The kingdom of God is everywhere Christ reigns. It can be seen and experienced anywhere his people follow him as King. Sometimes we fall into the false thinking that God can only be seen in Church, or wherever it is safe and comfortable. The truth is, we can see God’s kingdom anywhere, even in the harshest places. Take a walk or a drive through a “rough part of town” and point out all the ways you see God’s kingdom there. This activity will stretch your child’s thinking about who God is and how we can see and experience him anywhere.


Therefore, as you received Christ Jesus the Lord, so walk with him, rooted and built up in him and established in the faith, just as you were taught, abounding in thanksgiving.

Colossians 2:6–7 (ESV)

We realize that you, as parents, are the primary faith influencers in a young person’s life. The best disciple-making takes place when students’ parents take the lead. That’s why we’ve created this helpful guide for you to use at home with your child. It is designed to give you some basic information about what is being taught at church through The Core: A Deep Discipleship program, along with some helpful tools, suggestions, and questions to help you reinforce this learning at home.

Overview of the Kingdom Root:

Simply put, the kingdom of God is wherever God is King. It’s not a specific place on earth or in heaven. It’s everywhere God reigns and his subjects honor him as their ruler. When you follow Christ, you acknowledge him as the Lord of your life. You call him King. At that point, you begin living in the kingdom of God. In his kingdom, human logic doesn’t always compute. The laws of living are different, based on God’s greater wisdom. Jesus tells us that “the first shall be last, and the last shall be first,” and “riches” are more than just “money.” In God’s kingdom, the least are priceless, peace trumps power, and justice wins in the end.

Main Topics Covered:

  • February 1 – Kingdom Intro Lesson: This lesson introduces and sets the stage for the Kingdom It’s designed to give students a framework for the next few lessons on what it means to live in the kingdom of God and how the rules in his kingdom are radically different than the rules of the world.  Bible Passages:  Matthew 4:17; Mark 1:15; Matthew 5–7
  • February 8 – The Last Shall Be First: Why is it better to be last? Students will learn about how, in the kingdom of God, those who the world calls “last” or “the least” are actually first. Bible Passage: Mark 10:35-45
  • February 15 – A Kingdom Worth Dying For: What should I do with persecution? Life as a citizen of the kingdom of God is not always safe. When we share our faith and take risks for him, we will face persecution. In this lesson, students will be challenged to step out of their comfort zones in faith. Bible Passage: 1 Peter 4:12–19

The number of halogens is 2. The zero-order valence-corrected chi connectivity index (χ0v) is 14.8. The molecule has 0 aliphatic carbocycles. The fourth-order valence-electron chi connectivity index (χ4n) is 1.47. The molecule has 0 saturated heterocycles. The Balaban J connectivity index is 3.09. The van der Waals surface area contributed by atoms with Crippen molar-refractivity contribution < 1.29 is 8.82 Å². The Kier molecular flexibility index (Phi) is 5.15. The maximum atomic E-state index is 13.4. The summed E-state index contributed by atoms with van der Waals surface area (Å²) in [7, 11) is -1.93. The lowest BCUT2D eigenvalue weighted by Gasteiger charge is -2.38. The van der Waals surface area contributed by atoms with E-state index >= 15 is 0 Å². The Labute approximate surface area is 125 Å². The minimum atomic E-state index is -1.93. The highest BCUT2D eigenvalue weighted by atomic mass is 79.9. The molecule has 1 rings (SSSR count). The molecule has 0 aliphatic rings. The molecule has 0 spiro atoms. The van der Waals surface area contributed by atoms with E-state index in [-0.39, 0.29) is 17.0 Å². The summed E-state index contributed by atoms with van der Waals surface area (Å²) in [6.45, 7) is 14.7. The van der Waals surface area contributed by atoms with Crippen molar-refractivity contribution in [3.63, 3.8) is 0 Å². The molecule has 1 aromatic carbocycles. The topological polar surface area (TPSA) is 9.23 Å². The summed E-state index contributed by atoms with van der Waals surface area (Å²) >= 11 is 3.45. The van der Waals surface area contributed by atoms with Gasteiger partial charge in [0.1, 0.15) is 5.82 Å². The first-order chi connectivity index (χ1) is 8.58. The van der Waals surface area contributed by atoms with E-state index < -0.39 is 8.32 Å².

• February 22 – Revenge vs. Forgiveness: Why aren’t grudges worth it? In the Bible, God tells us to forgive and that vengeance belongs to him. Students will wrestle with the idea of forgiving those who hurt them—even their worst enemies. Bible Passage: Matthew 18:21–35
  • March 1 – Flashy vs. Meek: What’s so bad about showing off? Students are inundated with the message that they must wear the latest fashions, have the newest phone, drive the best car, and have all the right friends. But the kingdom of God tells us to be meek and humble. Bible Passage: Luke 18:9–14

Questions you can ask your child:

  • Who is someone you need to forgive? Is there anyone that you need forgiveness from?
  • Which do you think guides your actions more: God’s will or self-protection? Can you think of a time when you took a risk for God knowing it might make you uncomfortable?
  • What would it look like if you stopped trying to put yourself first and started making yourself last? What are some things you can do to put others first and serve those in need?
  • Isn’t it fascinating how the values of the world are so opposite to the values of the kingdom of God? Of the lessons you studied, which one has been the most challenging to you personally?

    Activity you can do together:

    Many cities have free or discounted museums that you can go to with your child. Take some time exploring the exhibits at this museum. Marvel at dinosaur fossils or read plaques about ancient human tools. Learn something new that you didn’t know before. Or go to a planetarium, where you can learn about the cosmos and the planets, stars, and galaxies filling it. If you don’t live near anything like that, watch a documentary with your student about a subject you know nothing about. (Don’t worry, not all documentaries are boring!)

    Afterward, talk with your child about what you just experienced. What did you learn about God’s creation that you didn’t know before? Did anything surprise you? Did anything seem at odds with what the Bible says about the world? Remember, your goal shouldn’t be to disprove the scientific discoveries you learned about. Nor should it be to reconsider the Bible’s trustworthiness. All truth is God’s truth, and that means science and faith aren’t necessarily at odds. Sometimes you’ll come across something that is blatantly opposed to Scripture’s truth. If that’s the case, discuss why the Bible is trustworthy in all situations. But it isn’t our job to figure out how every scientific discovery fits with what the Bible says is true. Sometimes, it’s okay to admit that God’s truth is bigger than we are, and that some things we will never understand.